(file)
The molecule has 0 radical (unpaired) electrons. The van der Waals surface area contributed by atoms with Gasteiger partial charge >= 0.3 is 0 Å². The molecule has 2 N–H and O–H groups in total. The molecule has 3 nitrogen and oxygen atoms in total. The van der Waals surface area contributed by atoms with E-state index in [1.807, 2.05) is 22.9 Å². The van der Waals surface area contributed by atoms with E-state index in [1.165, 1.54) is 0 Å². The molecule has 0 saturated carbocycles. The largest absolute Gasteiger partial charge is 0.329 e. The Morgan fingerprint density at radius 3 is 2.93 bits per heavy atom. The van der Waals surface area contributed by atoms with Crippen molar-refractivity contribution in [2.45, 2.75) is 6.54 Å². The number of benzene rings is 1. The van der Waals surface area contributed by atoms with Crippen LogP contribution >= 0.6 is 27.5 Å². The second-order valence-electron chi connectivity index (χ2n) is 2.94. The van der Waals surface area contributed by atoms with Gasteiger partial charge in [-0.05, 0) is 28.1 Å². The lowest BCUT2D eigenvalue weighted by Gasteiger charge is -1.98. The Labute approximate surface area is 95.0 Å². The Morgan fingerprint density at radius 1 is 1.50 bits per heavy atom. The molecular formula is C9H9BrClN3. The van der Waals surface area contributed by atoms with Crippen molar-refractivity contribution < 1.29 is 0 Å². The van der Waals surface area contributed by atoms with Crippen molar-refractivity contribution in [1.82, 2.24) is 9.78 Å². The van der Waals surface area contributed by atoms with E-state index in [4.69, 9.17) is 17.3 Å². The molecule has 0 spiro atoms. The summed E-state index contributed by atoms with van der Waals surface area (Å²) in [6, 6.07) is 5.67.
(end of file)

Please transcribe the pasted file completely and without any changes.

The molecule has 0 radical (unpaired) electrons. The van der Waals surface area contributed by atoms with Gasteiger partial charge >= 0.3 is 0 Å². The molecule has 2 N–H and O–H groups in total. The molecule has 3 nitrogen and oxygen atoms in total. The van der Waals surface area contributed by atoms with E-state index in [1.807, 2.05) is 22.9 Å². The van der Waals surface area contributed by atoms with E-state index in [1.165, 1.54) is 0 Å². The molecule has 0 saturated carbocycles. The largest absolute Gasteiger partial charge is 0.329 e. The Morgan fingerprint density at radius 3 is 2.93 bits per heavy atom. The van der Waals surface area contributed by atoms with Crippen molar-refractivity contribution in [2.45, 2.75) is 6.54 Å². The number of benzene rings is 1. The van der Waals surface area contributed by atoms with Crippen LogP contribution >= 0.6 is 27.5 Å². The second-order valence-electron chi connectivity index (χ2n) is 2.94. The van der Waals surface area contributed by atoms with Gasteiger partial charge in [-0.05, 0) is 28.1 Å². The lowest BCUT2D eigenvalue weighted by Gasteiger charge is -1.98. The Labute approximate surface area is 95.0 Å². The Morgan fingerprint density at radius 1 is 1.50 bits per heavy atom. The molecular formula is C9H9BrClN3. The van der Waals surface area contributed by atoms with Crippen molar-refractivity contribution < 1.29 is 0 Å². The van der Waals surface area contributed by atoms with Crippen molar-refractivity contribution in [1.82, 2.24) is 9.78 Å². The van der Waals surface area contributed by atoms with E-state index in [4.69, 9.17) is 17.3 Å². The molecule has 0 spiro atoms. The summed E-state index contributed by atoms with van der Waals surface area (Å²) in [6, 6.07) is 5.67.